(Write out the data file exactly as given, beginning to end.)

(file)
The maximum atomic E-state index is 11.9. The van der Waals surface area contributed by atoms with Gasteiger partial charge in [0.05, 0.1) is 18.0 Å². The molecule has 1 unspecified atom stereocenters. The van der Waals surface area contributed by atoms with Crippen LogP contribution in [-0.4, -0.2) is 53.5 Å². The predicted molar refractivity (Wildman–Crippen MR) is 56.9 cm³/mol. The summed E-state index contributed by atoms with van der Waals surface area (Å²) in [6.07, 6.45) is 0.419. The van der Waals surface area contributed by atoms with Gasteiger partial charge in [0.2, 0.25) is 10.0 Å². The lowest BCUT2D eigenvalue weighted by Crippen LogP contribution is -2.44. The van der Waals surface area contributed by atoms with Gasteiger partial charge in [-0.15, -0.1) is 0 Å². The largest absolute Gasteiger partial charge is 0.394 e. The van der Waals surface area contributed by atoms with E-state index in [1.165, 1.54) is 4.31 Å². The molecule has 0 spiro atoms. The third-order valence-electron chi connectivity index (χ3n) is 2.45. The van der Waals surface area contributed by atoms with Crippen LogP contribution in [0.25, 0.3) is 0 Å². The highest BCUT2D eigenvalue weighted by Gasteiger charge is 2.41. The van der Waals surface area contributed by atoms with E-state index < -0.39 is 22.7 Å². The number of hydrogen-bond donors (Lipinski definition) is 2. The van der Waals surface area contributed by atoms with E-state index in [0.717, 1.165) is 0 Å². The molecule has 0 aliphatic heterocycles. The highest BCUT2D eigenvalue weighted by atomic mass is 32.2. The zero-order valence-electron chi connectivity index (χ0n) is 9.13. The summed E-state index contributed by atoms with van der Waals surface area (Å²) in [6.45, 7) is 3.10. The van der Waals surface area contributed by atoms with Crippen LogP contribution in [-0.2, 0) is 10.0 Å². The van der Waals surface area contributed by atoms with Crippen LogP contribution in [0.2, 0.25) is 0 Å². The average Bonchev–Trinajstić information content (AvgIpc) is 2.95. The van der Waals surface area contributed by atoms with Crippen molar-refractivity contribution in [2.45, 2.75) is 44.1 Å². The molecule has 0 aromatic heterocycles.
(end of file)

The maximum atomic E-state index is 11.9. The van der Waals surface area contributed by atoms with Gasteiger partial charge in [0.05, 0.1) is 18.0 Å². The molecule has 1 unspecified atom stereocenters. The van der Waals surface area contributed by atoms with Crippen LogP contribution in [-0.4, -0.2) is 53.5 Å². The predicted molar refractivity (Wildman–Crippen MR) is 56.9 cm³/mol. The summed E-state index contributed by atoms with van der Waals surface area (Å²) in [6.07, 6.45) is 0.419. The van der Waals surface area contributed by atoms with Gasteiger partial charge in [0.2, 0.25) is 10.0 Å². The lowest BCUT2D eigenvalue weighted by Crippen LogP contribution is -2.44. The van der Waals surface area contributed by atoms with Gasteiger partial charge in [-0.15, -0.1) is 0 Å². The largest absolute Gasteiger partial charge is 0.394 e. The van der Waals surface area contributed by atoms with E-state index in [1.165, 1.54) is 4.31 Å². The molecule has 0 spiro atoms. The third-order valence-electron chi connectivity index (χ3n) is 2.45. The van der Waals surface area contributed by atoms with Crippen LogP contribution in [0.25, 0.3) is 0 Å². The highest BCUT2D eigenvalue weighted by Gasteiger charge is 2.41. The van der Waals surface area contributed by atoms with E-state index < -0.39 is 22.7 Å². The number of hydrogen-bond donors (Lipinski definition) is 2. The van der Waals surface area contributed by atoms with E-state index in [0.717, 1.165) is 0 Å². The molecule has 0 aliphatic heterocycles. The highest BCUT2D eigenvalue weighted by atomic mass is 32.2. The zero-order valence-electron chi connectivity index (χ0n) is 9.13. The summed E-state index contributed by atoms with van der Waals surface area (Å²) in [6.45, 7) is 3.10. The van der Waals surface area contributed by atoms with Crippen LogP contribution in [-0.2, 0) is 10.0 Å². The van der Waals surface area contributed by atoms with Crippen LogP contribution in [0.2, 0.25) is 0 Å². The average Bonchev–Trinajstić information content (AvgIpc) is 2.95. The van der Waals surface area contributed by atoms with Crippen molar-refractivity contribution in [2.45, 2.75) is 44.1 Å². The molecule has 0 aromatic heterocycles.